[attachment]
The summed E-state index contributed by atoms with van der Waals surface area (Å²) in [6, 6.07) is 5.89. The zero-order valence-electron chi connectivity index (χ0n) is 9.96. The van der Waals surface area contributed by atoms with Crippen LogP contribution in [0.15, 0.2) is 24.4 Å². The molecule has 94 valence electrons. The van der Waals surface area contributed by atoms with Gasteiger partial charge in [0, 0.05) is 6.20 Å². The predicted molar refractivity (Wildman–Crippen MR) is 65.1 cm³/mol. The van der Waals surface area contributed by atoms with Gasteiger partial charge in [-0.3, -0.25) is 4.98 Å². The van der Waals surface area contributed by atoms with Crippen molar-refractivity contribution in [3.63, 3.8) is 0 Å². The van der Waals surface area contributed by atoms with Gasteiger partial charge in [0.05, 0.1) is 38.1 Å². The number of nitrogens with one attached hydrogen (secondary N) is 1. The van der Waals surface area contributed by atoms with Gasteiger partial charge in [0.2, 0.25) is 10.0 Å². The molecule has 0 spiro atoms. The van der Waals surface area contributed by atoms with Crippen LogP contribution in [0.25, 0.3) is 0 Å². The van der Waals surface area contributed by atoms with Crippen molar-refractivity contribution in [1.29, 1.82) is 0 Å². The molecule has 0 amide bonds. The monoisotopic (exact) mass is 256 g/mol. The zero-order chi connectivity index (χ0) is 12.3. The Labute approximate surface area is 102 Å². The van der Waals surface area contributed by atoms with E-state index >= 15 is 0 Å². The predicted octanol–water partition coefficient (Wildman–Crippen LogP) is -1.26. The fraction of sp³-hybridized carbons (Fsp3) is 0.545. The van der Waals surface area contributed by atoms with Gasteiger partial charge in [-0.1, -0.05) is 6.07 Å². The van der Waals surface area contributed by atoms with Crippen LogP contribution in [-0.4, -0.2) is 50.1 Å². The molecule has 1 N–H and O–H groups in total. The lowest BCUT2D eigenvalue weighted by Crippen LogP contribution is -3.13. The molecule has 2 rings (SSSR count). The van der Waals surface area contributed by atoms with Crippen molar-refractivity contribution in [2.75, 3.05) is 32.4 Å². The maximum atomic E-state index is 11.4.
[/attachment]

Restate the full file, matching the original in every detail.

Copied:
The summed E-state index contributed by atoms with van der Waals surface area (Å²) in [6, 6.07) is 5.89. The zero-order valence-electron chi connectivity index (χ0n) is 9.96. The van der Waals surface area contributed by atoms with Crippen LogP contribution in [0.15, 0.2) is 24.4 Å². The molecule has 94 valence electrons. The van der Waals surface area contributed by atoms with Gasteiger partial charge in [0, 0.05) is 6.20 Å². The predicted molar refractivity (Wildman–Crippen MR) is 65.1 cm³/mol. The van der Waals surface area contributed by atoms with Gasteiger partial charge in [-0.3, -0.25) is 4.98 Å². The van der Waals surface area contributed by atoms with Crippen molar-refractivity contribution in [3.63, 3.8) is 0 Å². The van der Waals surface area contributed by atoms with Gasteiger partial charge in [0.05, 0.1) is 38.1 Å². The number of nitrogens with one attached hydrogen (secondary N) is 1. The van der Waals surface area contributed by atoms with Gasteiger partial charge in [0.2, 0.25) is 10.0 Å². The molecule has 0 spiro atoms. The van der Waals surface area contributed by atoms with Crippen LogP contribution in [0.25, 0.3) is 0 Å². The van der Waals surface area contributed by atoms with Crippen molar-refractivity contribution in [1.29, 1.82) is 0 Å². The molecule has 0 amide bonds. The monoisotopic (exact) mass is 256 g/mol. The zero-order chi connectivity index (χ0) is 12.3. The Labute approximate surface area is 102 Å². The van der Waals surface area contributed by atoms with E-state index >= 15 is 0 Å². The predicted octanol–water partition coefficient (Wildman–Crippen LogP) is -1.26. The fraction of sp³-hybridized carbons (Fsp3) is 0.545. The van der Waals surface area contributed by atoms with Gasteiger partial charge in [-0.1, -0.05) is 6.07 Å². The van der Waals surface area contributed by atoms with Crippen LogP contribution in [-0.4, -0.2) is 50.1 Å². The molecule has 1 N–H and O–H groups in total. The lowest BCUT2D eigenvalue weighted by Crippen LogP contribution is -3.13. The molecule has 2 rings (SSSR count). The van der Waals surface area contributed by atoms with Crippen molar-refractivity contribution in [2.75, 3.05) is 32.4 Å². The maximum atomic E-state index is 11.4.